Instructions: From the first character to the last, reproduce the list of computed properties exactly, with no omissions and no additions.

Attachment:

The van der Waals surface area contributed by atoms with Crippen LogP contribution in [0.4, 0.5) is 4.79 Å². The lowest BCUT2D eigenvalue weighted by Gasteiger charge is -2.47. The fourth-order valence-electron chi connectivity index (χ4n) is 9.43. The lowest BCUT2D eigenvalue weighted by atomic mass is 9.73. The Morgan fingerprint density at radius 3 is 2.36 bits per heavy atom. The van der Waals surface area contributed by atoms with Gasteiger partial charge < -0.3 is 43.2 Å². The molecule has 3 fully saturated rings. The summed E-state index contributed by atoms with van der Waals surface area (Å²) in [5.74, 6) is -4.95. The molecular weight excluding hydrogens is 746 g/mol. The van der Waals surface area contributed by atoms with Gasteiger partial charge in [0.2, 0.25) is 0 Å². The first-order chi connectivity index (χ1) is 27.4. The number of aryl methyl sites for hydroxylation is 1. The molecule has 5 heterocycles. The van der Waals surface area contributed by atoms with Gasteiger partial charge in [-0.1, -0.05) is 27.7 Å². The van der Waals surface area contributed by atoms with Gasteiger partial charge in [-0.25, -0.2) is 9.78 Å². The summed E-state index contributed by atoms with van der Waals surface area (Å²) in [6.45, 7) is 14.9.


The van der Waals surface area contributed by atoms with Crippen LogP contribution in [0.4, 0.5) is 4.79 Å². The lowest BCUT2D eigenvalue weighted by Gasteiger charge is -2.47. The fourth-order valence-electron chi connectivity index (χ4n) is 9.43. The lowest BCUT2D eigenvalue weighted by atomic mass is 9.73. The Morgan fingerprint density at radius 3 is 2.36 bits per heavy atom. The van der Waals surface area contributed by atoms with Gasteiger partial charge < -0.3 is 43.2 Å². The molecule has 3 fully saturated rings. The summed E-state index contributed by atoms with van der Waals surface area (Å²) in [5.74, 6) is -4.95. The molecular weight excluding hydrogens is 746 g/mol. The van der Waals surface area contributed by atoms with Gasteiger partial charge in [0.2, 0.25) is 0 Å². The first-order chi connectivity index (χ1) is 27.4. The number of aryl methyl sites for hydroxylation is 1. The molecule has 5 heterocycles. The van der Waals surface area contributed by atoms with Gasteiger partial charge in [-0.1, -0.05) is 27.7 Å². The van der Waals surface area contributed by atoms with Gasteiger partial charge in [-0.25, -0.2) is 9.78 Å². The summed E-state index contributed by atoms with van der Waals surface area (Å²) in [6.45, 7) is 14.9.